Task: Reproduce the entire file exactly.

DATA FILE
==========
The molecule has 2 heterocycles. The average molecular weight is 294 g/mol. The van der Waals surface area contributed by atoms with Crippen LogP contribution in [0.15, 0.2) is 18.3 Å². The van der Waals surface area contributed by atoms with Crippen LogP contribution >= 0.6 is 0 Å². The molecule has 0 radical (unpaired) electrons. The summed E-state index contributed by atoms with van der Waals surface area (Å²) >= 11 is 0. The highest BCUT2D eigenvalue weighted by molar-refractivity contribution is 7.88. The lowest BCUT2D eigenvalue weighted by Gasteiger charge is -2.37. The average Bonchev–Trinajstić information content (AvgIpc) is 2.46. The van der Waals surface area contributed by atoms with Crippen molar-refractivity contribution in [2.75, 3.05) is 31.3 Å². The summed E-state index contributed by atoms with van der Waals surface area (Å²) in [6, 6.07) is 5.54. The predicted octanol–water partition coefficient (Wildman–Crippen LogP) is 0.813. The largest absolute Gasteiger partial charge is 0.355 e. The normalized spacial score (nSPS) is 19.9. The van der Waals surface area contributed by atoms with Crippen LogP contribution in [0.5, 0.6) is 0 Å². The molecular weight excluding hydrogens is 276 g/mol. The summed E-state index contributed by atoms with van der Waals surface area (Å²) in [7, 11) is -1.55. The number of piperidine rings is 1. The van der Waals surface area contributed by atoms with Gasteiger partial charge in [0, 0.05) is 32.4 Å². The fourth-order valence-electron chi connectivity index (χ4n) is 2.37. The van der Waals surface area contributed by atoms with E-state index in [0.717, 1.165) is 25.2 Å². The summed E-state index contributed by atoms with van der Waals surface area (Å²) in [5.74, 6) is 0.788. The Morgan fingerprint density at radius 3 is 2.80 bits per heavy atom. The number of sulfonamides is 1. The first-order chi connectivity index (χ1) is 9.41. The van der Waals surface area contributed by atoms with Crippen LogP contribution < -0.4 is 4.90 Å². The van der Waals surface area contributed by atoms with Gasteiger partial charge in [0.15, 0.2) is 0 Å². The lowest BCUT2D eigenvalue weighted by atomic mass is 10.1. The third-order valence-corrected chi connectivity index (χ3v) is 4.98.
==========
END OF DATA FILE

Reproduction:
The molecule has 2 heterocycles. The average molecular weight is 294 g/mol. The van der Waals surface area contributed by atoms with Crippen LogP contribution in [0.15, 0.2) is 18.3 Å². The van der Waals surface area contributed by atoms with Crippen LogP contribution >= 0.6 is 0 Å². The molecule has 0 radical (unpaired) electrons. The summed E-state index contributed by atoms with van der Waals surface area (Å²) >= 11 is 0. The highest BCUT2D eigenvalue weighted by molar-refractivity contribution is 7.88. The lowest BCUT2D eigenvalue weighted by Gasteiger charge is -2.37. The average Bonchev–Trinajstić information content (AvgIpc) is 2.46. The van der Waals surface area contributed by atoms with Crippen molar-refractivity contribution in [2.75, 3.05) is 31.3 Å². The summed E-state index contributed by atoms with van der Waals surface area (Å²) in [6, 6.07) is 5.54. The predicted octanol–water partition coefficient (Wildman–Crippen LogP) is 0.813. The largest absolute Gasteiger partial charge is 0.355 e. The normalized spacial score (nSPS) is 19.9. The van der Waals surface area contributed by atoms with Crippen LogP contribution in [0.5, 0.6) is 0 Å². The molecular weight excluding hydrogens is 276 g/mol. The summed E-state index contributed by atoms with van der Waals surface area (Å²) in [7, 11) is -1.55. The number of piperidine rings is 1. The van der Waals surface area contributed by atoms with Gasteiger partial charge in [0, 0.05) is 32.4 Å². The fourth-order valence-electron chi connectivity index (χ4n) is 2.37. The van der Waals surface area contributed by atoms with E-state index in [0.717, 1.165) is 25.2 Å². The summed E-state index contributed by atoms with van der Waals surface area (Å²) in [5.74, 6) is 0.788. The Morgan fingerprint density at radius 3 is 2.80 bits per heavy atom. The number of sulfonamides is 1. The first-order chi connectivity index (χ1) is 9.41. The van der Waals surface area contributed by atoms with Crippen LogP contribution < -0.4 is 4.90 Å². The van der Waals surface area contributed by atoms with Gasteiger partial charge in [0.15, 0.2) is 0 Å². The lowest BCUT2D eigenvalue weighted by atomic mass is 10.1. The third-order valence-corrected chi connectivity index (χ3v) is 4.98.